Java Reference
In-Depth Information
Figure 1.4
A drawing of a circle
Exercise 1.2 What happens if you call moveDown twice? Or three times? What happens if
you call makeInvisible twice?
We can com-
municate with
objects by invoking
methods on them.
Objects usually do
something if we in-
voke a method.
The entries in the circle's menu represent operations that you can use to manipulate the circle.
These are called methods in Java. Using common terminology, we say that these methods are
called or invoked. We shall use this proper terminology from now on. We might ask you to “in-
voke the moveRight method of circle1 .”
Now invoke the moveHorizontal method. You will see a dialog appear that prompts you
for some input (Figure 1.5). Type in 50 and click OK. You will see the circle move 50 pixels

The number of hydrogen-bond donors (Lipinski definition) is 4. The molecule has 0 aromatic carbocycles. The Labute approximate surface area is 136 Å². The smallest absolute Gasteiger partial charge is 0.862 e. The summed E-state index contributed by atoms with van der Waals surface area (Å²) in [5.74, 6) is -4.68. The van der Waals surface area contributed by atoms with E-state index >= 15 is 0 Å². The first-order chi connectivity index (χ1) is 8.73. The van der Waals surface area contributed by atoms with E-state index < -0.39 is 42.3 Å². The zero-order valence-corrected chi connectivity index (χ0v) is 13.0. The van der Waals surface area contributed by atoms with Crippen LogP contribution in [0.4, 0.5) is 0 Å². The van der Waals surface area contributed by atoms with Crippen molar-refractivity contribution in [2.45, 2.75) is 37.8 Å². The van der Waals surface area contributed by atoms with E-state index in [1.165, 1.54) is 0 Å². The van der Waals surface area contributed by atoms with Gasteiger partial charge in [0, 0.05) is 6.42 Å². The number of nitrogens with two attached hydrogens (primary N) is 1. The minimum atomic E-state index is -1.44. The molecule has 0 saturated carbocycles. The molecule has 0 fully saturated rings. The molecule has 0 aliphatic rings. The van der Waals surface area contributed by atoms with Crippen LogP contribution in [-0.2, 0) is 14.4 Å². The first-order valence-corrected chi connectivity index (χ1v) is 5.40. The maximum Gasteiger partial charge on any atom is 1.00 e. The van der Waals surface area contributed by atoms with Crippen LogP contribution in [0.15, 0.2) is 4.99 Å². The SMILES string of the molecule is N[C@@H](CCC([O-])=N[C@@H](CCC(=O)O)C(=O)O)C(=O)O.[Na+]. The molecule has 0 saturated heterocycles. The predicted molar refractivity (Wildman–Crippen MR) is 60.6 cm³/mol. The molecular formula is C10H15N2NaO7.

to the right. 2
The moveHorizontal method that was just called is written in such a way that it requires
some more information to execute. In this case, the information required is the distance—how
far the circle should be moved. Thus, the moveHorizontal method is more flexible than
the moveRight and moveLeft methods. The latter always move the circle a fixed distance,
whereas moveHorizontal lets you specify how far you want to move the circle.
Methods can have
parameters to
provide additional
information for a
Figure 1.5
A method-call dialog
2 A pixel is a single dot on your screen. Your whole screen is made up of a grid of single pixels.
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